Retail spending extends decline in August
Retail spending on credit and debit cards decreased 0.2 per cent in seasonally adjusted terms from July, having fallen 0.5 per cent that month, Statistics New Zealand said in a statement.
Total spending, including non-retail industries, increased 0.6 per cent in August from a month earlier.
“In part, this subdued growth in spending levels reflects the softness in prices, particularly for imported consumer goods,” Westpac senior economist Satish Ranchhod said.
“However, it’s likely that the softening in the housing market is also playing a role in depressing household spending.”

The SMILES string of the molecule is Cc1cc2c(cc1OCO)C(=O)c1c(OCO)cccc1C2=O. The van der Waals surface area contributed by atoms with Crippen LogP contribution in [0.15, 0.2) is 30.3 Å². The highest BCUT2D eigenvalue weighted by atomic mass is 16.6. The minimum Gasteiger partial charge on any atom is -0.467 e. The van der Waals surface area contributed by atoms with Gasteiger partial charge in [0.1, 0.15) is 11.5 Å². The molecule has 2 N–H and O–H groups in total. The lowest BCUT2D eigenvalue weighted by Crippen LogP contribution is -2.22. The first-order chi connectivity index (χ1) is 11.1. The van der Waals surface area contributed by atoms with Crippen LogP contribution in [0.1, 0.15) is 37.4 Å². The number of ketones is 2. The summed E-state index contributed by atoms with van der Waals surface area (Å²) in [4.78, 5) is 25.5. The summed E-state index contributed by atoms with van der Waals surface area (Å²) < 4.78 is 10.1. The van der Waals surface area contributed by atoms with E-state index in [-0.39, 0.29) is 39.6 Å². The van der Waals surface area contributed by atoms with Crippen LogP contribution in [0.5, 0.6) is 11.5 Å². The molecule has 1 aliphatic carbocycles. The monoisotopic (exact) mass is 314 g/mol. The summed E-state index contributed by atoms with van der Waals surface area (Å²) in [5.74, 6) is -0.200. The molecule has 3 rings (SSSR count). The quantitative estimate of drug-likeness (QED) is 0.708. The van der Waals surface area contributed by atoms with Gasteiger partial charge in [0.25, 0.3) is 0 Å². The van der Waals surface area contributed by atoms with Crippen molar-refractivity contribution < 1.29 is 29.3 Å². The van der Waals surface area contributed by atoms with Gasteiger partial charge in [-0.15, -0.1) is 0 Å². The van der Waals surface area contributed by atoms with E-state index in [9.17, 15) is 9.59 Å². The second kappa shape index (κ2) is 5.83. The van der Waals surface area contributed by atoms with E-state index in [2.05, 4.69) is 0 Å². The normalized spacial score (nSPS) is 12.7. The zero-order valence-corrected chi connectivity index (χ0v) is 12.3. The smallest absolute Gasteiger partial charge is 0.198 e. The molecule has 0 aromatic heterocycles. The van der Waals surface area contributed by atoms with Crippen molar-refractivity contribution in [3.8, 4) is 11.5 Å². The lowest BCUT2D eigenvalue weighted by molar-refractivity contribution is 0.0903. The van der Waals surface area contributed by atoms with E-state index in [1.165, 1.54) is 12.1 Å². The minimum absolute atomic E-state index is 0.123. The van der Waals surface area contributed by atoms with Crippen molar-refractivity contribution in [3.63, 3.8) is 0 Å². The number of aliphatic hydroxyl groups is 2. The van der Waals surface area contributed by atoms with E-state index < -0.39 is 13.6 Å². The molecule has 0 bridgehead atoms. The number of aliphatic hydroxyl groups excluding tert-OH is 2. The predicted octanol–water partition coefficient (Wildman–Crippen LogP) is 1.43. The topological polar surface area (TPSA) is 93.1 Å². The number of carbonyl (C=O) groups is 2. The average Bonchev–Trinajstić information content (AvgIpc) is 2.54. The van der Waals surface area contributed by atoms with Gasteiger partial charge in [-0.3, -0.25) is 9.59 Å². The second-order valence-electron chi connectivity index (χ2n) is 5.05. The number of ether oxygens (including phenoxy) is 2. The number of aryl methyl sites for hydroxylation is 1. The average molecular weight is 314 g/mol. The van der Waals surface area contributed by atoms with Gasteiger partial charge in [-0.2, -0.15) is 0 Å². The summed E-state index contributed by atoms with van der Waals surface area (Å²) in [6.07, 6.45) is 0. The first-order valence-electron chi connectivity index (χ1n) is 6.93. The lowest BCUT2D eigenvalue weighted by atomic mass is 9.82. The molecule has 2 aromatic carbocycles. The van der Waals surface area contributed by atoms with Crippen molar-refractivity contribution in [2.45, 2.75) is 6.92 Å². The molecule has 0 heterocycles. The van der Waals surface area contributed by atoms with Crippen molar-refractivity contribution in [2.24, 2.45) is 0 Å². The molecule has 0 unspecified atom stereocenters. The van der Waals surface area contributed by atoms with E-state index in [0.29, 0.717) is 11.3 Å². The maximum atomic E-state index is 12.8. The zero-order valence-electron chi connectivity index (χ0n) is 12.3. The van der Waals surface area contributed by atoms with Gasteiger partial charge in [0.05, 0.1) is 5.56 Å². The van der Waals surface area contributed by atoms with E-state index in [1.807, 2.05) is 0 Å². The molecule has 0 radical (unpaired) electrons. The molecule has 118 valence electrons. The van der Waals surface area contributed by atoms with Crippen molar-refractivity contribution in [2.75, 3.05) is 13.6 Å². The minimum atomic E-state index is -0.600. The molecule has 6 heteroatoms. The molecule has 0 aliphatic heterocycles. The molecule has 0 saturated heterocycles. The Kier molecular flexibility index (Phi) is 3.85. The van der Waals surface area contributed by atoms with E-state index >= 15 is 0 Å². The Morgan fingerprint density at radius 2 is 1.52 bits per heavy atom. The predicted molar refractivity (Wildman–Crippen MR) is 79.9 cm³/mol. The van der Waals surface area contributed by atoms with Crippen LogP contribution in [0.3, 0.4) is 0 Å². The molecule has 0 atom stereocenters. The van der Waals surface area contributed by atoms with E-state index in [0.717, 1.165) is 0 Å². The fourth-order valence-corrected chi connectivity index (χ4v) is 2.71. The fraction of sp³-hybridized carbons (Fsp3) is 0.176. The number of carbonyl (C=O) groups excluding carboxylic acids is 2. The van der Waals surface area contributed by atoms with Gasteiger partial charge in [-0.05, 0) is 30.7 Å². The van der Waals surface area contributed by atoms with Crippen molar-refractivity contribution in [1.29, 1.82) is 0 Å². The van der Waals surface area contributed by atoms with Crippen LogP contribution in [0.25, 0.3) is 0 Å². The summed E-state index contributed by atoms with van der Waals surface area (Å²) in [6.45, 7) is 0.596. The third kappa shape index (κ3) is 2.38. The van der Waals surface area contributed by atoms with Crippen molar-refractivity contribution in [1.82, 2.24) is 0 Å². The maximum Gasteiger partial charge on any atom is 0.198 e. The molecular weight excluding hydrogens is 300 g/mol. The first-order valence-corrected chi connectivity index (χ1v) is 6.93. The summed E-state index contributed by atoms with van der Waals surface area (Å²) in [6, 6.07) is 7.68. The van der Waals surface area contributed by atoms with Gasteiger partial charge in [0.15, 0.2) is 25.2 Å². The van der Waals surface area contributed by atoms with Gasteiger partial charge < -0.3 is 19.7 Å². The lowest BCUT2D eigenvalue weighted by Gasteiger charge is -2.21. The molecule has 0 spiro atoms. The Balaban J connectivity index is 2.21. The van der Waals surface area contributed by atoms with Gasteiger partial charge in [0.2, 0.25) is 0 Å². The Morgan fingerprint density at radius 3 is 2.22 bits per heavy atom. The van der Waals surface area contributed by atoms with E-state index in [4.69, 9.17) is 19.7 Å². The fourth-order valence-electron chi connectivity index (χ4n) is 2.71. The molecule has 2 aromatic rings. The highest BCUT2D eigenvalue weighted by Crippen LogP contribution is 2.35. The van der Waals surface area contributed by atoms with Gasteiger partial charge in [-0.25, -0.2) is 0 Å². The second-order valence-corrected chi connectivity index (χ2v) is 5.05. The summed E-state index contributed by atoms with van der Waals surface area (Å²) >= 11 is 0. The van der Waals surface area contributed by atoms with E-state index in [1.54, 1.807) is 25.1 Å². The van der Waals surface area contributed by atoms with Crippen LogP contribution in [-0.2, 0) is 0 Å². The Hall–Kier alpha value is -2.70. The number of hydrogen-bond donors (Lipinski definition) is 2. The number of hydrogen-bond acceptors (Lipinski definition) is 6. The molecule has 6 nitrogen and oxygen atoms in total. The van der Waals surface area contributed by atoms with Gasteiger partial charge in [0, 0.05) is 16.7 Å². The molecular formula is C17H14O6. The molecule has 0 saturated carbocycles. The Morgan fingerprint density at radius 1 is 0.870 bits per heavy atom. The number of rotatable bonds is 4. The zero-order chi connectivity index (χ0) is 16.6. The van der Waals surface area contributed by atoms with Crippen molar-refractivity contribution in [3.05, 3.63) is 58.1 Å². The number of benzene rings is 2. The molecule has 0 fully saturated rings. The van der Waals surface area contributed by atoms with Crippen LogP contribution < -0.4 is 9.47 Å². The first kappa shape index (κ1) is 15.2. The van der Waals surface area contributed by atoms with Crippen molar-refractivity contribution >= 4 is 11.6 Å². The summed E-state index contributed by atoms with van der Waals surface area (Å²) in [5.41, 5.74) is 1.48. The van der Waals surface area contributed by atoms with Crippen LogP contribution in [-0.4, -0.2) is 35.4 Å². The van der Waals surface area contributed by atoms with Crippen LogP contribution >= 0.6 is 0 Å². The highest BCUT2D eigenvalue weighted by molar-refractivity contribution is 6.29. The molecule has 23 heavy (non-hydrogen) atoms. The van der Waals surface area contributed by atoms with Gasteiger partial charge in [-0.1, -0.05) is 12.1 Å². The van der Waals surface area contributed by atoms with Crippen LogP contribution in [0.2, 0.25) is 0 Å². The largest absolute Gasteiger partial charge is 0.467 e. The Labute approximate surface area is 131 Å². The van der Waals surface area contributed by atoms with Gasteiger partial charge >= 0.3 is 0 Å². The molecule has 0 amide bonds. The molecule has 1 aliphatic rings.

Consumer confidence has remained relatively upbeat this year as a strong labour market and recovery in dairy prices kept household incomes stable, while weaker retail spending in recent months has largely been due to cheap fuel.
Monday’s figures show credit and debit card spending on fuel rose 0.4 per cent in August, snapping five months of declines, while hospitality decreased 0.1 per cent, following a 0.8 per cent fall in July.
Spending on durables slipped 0.1 per cent, its first decline in five months, while expenditure on consumables rose for a third month, up 0.2 per cent.
Vehicles spending rose 0.9 per cent in August, its third gain in a row.
Ranchhod said he expects moderate spending growth in the coming months, with the “slowdown in the housing market a key drag”.
The figures show actual retail spending climbed 4.4 per cent to $4.9 billion in August from the same month a year ago.
Card-holders across all industries made 139 million transactions in August versus 137 million in July. The average value was $48.